Why we struggled to create chances at Craven Cottage

Written by Dan on August 17, 2011

When James Milner re-joined Villa from Newcastle our side was so conditioned to channel the ball down the left in search of Ashley Young that Milner struggled to get involved and spent far too much time as a spectator. That soon began to change, bit by bit, and it wasn’t long before we were finally achieving the balance we’d missed for so long.

I was reminded of this while watching the 0-0 opening day draw at Craven Cottage. This time is was another former Newcastle wide man, new boy Charles N’Zogbia, who cut an isolated figure on the far side of the pitch during the opening 20 or 30 minutes. He was able to make an impact towards the end of the half and looked lively with two deliveries in particular that deserved more from their recipients.

I wasn’t surprised to find that the breakdown of our attacks between the left, middle and right sections of the pitch looked like this:

Fulham favoured the same side (their right) then, but when they did switch play to the other side they found space to exploit. Riise’s 10th minute blast over the bar being a prime example.

Being lopsided isn’t a problem in itself, or it doesn’t have to be; we’ve already covered the fact that there was a time where we were very left-sided as Ashley Young was our most potent attacking force. However, on this occasion, we lacked any real creativity in the left channel and were effectively sending the ball down a cul-de-sac.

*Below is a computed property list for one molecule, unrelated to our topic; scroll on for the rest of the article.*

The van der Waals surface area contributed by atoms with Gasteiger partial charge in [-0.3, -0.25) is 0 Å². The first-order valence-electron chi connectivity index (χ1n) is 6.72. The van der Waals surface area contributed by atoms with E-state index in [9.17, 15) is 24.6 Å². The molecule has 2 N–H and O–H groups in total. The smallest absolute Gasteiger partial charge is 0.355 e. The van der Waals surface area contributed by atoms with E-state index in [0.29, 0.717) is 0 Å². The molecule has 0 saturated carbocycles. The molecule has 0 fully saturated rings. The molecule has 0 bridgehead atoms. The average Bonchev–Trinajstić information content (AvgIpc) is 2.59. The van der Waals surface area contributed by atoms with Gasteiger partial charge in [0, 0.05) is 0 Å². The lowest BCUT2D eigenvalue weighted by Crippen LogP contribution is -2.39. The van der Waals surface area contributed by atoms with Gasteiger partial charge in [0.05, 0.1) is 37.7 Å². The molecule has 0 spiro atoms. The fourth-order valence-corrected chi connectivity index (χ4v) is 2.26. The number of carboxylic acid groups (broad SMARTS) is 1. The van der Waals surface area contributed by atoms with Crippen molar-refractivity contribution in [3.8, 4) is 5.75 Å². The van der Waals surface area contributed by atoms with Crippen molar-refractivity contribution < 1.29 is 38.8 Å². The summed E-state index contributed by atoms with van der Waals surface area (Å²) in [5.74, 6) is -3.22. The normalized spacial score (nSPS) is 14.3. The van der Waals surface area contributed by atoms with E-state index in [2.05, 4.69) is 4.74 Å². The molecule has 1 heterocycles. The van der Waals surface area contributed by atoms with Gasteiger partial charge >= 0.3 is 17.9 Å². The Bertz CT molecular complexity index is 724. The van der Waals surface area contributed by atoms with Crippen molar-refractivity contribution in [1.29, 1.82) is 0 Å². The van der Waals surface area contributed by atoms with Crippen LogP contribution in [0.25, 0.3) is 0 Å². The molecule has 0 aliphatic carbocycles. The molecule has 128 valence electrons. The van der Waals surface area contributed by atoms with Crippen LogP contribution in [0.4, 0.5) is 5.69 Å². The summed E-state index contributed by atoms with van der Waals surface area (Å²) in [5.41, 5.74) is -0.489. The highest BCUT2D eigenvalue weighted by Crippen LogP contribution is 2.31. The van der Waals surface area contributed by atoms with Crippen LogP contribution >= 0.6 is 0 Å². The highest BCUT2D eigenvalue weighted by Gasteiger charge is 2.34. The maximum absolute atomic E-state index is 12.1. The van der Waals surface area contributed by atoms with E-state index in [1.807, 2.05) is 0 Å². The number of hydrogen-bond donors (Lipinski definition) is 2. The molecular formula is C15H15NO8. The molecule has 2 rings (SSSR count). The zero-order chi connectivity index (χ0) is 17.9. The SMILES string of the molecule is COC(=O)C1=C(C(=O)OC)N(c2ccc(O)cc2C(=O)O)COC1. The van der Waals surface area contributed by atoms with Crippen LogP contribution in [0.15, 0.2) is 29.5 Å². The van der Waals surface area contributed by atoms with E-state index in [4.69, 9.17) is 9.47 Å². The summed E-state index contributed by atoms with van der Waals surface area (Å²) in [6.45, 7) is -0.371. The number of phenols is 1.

Alex McLeish essentially stuck with the same 4-4-1-1 system he used in the final warm-up game in Braga, with the exception of Fabian Delph replacing Jean II Makoun, providing that little extra bite in the middle, and Emile Heskey playing behind Darren Bent with Gabby Agbonlahor taking to the wing instead of the other way around.

Personally, I think it worked better in Portugal with Heskey out wide and Gabby exploring space between the front and middle lines. The two players did swap roles once or twice during the pre-season game, but pretty much stuck to their assigned positions at Craven Cottage.

Inverted wingers

Not everyone is a fan of employing wingers on the “wrong side”. I am, but there are a couple of prerequisites to make it work properly. The main benefit, of course, is to put the winger up against a full back with his own weaker foot on the inside and, once he has the better of the defender, it allows the winger to shoot or cross an inswinger with his stronger foot.

If the attacking full backs can get forward to provide an overlap, the defenders will be torn between covering a more traditional threat down the outside and shutting down passage into the middle. But without that support from the attacking full backs and/or a credible outside foot on the winger, play can be funnelled into the middle where it all becomes a bit congested.

Gabby did a smart thing within the first few minutes; he delivered a left-footed cross that was good enough to give Aaron Hughes something to think about. It might not have been a brilliant centre, but it got into the box and needed to be dealt with, proving that simply showing him outside wouldn’t be enough to shut him down.